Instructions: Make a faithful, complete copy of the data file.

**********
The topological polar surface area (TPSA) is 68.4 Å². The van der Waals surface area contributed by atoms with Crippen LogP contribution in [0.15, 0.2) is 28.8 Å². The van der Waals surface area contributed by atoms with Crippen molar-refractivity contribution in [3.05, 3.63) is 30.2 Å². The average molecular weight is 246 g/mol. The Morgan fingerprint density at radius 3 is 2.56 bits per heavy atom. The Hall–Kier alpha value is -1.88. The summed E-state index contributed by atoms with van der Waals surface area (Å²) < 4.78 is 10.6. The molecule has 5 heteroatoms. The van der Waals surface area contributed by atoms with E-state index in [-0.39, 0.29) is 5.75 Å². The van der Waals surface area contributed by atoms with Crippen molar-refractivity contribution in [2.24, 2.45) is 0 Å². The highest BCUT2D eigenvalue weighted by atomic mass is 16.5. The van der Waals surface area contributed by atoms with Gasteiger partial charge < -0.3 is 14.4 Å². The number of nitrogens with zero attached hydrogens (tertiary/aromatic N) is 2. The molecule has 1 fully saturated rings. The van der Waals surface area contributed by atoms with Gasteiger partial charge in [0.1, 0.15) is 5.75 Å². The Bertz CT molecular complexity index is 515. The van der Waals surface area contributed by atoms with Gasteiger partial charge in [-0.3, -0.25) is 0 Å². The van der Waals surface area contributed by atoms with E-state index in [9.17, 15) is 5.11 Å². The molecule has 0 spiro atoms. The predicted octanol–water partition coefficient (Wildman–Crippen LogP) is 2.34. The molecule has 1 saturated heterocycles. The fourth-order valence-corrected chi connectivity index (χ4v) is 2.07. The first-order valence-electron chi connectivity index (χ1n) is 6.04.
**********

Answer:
The topological polar surface area (TPSA) is 68.4 Å². The van der Waals surface area contributed by atoms with Crippen LogP contribution in [0.15, 0.2) is 28.8 Å². The van der Waals surface area contributed by atoms with Crippen molar-refractivity contribution in [3.05, 3.63) is 30.2 Å². The average molecular weight is 246 g/mol. The Morgan fingerprint density at radius 3 is 2.56 bits per heavy atom. The Hall–Kier alpha value is -1.88. The summed E-state index contributed by atoms with van der Waals surface area (Å²) < 4.78 is 10.6. The molecule has 5 heteroatoms. The van der Waals surface area contributed by atoms with E-state index in [-0.39, 0.29) is 5.75 Å². The van der Waals surface area contributed by atoms with Crippen molar-refractivity contribution in [2.24, 2.45) is 0 Å². The highest BCUT2D eigenvalue weighted by atomic mass is 16.5. The van der Waals surface area contributed by atoms with Gasteiger partial charge < -0.3 is 14.4 Å². The number of nitrogens with zero attached hydrogens (tertiary/aromatic N) is 2. The molecule has 1 fully saturated rings. The van der Waals surface area contributed by atoms with Gasteiger partial charge in [0.1, 0.15) is 5.75 Å². The Bertz CT molecular complexity index is 515. The van der Waals surface area contributed by atoms with Gasteiger partial charge in [-0.3, -0.25) is 0 Å². The van der Waals surface area contributed by atoms with E-state index in [9.17, 15) is 5.11 Å². The molecule has 0 spiro atoms. The predicted octanol–water partition coefficient (Wildman–Crippen LogP) is 2.34. The molecule has 1 saturated heterocycles. The fourth-order valence-corrected chi connectivity index (χ4v) is 2.07. The first-order valence-electron chi connectivity index (χ1n) is 6.04.